However, Eardley-Taylor highlighted the Matola project, with the assumed Matola floating storage regasification unit (FSRU) capacity being four-million tonnes a year throughput, or 212 MJ/y, to balance the increased South African demand in light of Pande Temane decline. Moreover, the Matola port had the capacity to accommodate two FSRUs in future.

“Stage six loadshedding on its own can be solved by Matola. The likelihood is that Matola will be fully contracted within a couple of years,” Eardley-Taylor said.

Eardley-Taylor noted that Sasol’s demand for gas for Secunda, Sasolburg and power feedstock would decrease somewhat, and that the company currently had no plans to buy LNG from the Matola FSRU.

In its August 2023 results, Sasol confirmed that it would no longer supply methane-rich gas to KwaZulu-Natal consumers or natural gas to Gauteng customers from June 2026. This was expected to lead to a Rompco or Lilly pipeline connection being built to ensure supply.

Demand in the Gauteng region from existing users was currently at about 50 GJ, including new industrial demand. However, Eardley-Taylor pointed out that there was the potential for new GtP at existing Eskom coal-fired power sites, where 1 000 MW baseload required about 50 MJ/y, in addition to Richards Bay GtP.

The Rompco pipeline capacity is currently 212 MJ/y, but this can be increased to about 350 MJ/y by debottlenecking and adding additional compressors.

He said there was added potential for LNG imports into Richards Bay or Durban, at a Sapref-based FSRU. Gas could also be used for new GtP, whether through Eskom or independent power producers, near the site or to backfill the Lilly pipeline.

Overall, notwithstanding the region's many problems, Mozambique gas development was continuing, Eardley-Taylor said.

Recent discoveries offshore Namibia are estimated to contain about 6-billion to 7.5-billion of recoverable barrels of oil equivalent, according to consultancy Wood Mackenzie.

“That’s equivalent to a production of one-million barrels of oil a day for 20 years. This makes Namibia super exciting,” Eardley-Taylor said.

However, while he noted the significant potential of Namibia to supply South Africa’s West Coast with oil and gas, it remained a long way off.

“If the Namibian discoveries are as we expect, and consequently, if South Africa then starts drilling from next year, which we expect, it's likely that the economic climate of the late 2020s and the prospects for South Africa can be better tomorrow than they are today,” Eardley-Taylor said.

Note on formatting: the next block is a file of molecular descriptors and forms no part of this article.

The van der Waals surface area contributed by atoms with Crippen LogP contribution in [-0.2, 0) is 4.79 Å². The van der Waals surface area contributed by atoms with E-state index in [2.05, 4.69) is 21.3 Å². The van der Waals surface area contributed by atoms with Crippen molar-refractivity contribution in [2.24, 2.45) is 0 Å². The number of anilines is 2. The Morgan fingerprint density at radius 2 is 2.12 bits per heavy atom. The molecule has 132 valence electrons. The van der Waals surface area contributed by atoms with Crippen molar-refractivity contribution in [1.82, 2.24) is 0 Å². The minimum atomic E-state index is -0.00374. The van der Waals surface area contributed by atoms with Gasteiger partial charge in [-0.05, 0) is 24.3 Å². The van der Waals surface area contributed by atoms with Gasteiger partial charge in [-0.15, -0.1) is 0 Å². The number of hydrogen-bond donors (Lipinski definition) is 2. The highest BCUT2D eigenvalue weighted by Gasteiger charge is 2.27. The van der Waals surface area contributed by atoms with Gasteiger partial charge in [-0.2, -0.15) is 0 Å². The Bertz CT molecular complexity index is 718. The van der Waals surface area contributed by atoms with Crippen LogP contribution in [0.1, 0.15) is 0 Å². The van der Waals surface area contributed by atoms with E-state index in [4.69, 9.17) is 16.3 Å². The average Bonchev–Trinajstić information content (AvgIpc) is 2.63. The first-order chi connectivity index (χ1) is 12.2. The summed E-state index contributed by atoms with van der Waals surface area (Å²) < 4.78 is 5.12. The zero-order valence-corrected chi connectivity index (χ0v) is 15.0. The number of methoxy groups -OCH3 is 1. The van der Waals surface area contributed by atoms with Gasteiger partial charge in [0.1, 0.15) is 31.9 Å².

He said that, currently, Namibia was in the midst of a significant period of exploration and appraisal activities, poised to have a substantial impact on the country's potential oil production. These ongoing operations were crucial in determining the individual oil-to-gas ratio for each block, thereby providing a clearer indication of the volumes of associated gas available for production and sale.

Eardley-Taylor said that, to date, Shell had officially confirmed the success of the Graff appraisal and the Jonker-1A appraisal wells, with the Jonker-2A appraisal also now completed. Additionally, TotalEnergies had reported successful appraisals for the Venus 1X and 1A wells.

He noted that Namibia’s Petroleum Commissioner publicly announced in February 2021 that appraisal reports from operators would start to be received from April 2024 onwards.

Looking ahead to the upcoming months, Eardley-Taylor said several significant developments were expected.

In February, TotalEnergies announced the discovery of hydrocarbons in the Mangetti-1X exploration well, spanning both the Mangetti and North Venus target areas. Appraisal of this find was expected in the near future. Further, TotalEnergies was presently drilling the Venus 2-A well, with further updates expected by the end of the first quarter.

Additionally, Shell had recently started drilling activities for the Enigma-1X exploration well.

A pivotal discovery was made on January 10 by Galp, confirming the success of the Mopane-1X exploration well, uncovering a "significant column of light oil." This marks the third major find by operators. Galp further announced on February 14 that the Mopane-2X well also encountered a light oil column, with plans for the appraisal of Mopane-1X expected this month.

Considering the broader perspective for Namibia, Eardley-Taylor noted that there arose the potential for significant proposals, especially in light of the numerous discoveries to date.

Among these possibilities was the proposal for a larger offshore gas pipeline from Kudu, possibly an 18-inch line, to facilitate faster transportation of landed gas.

Additionally, there is the possibility of long-term plans for an offshore gas processing hub centred in the Kudu region.

With the potential for at least seven appraisal wells to be drilled by mid-year, the overall risk profile of Namibia's oil and gas sector could see significant mitigation. This, in turn, could pave the way for the post-oil final investment decision development of a shared Namibia LNG initiative.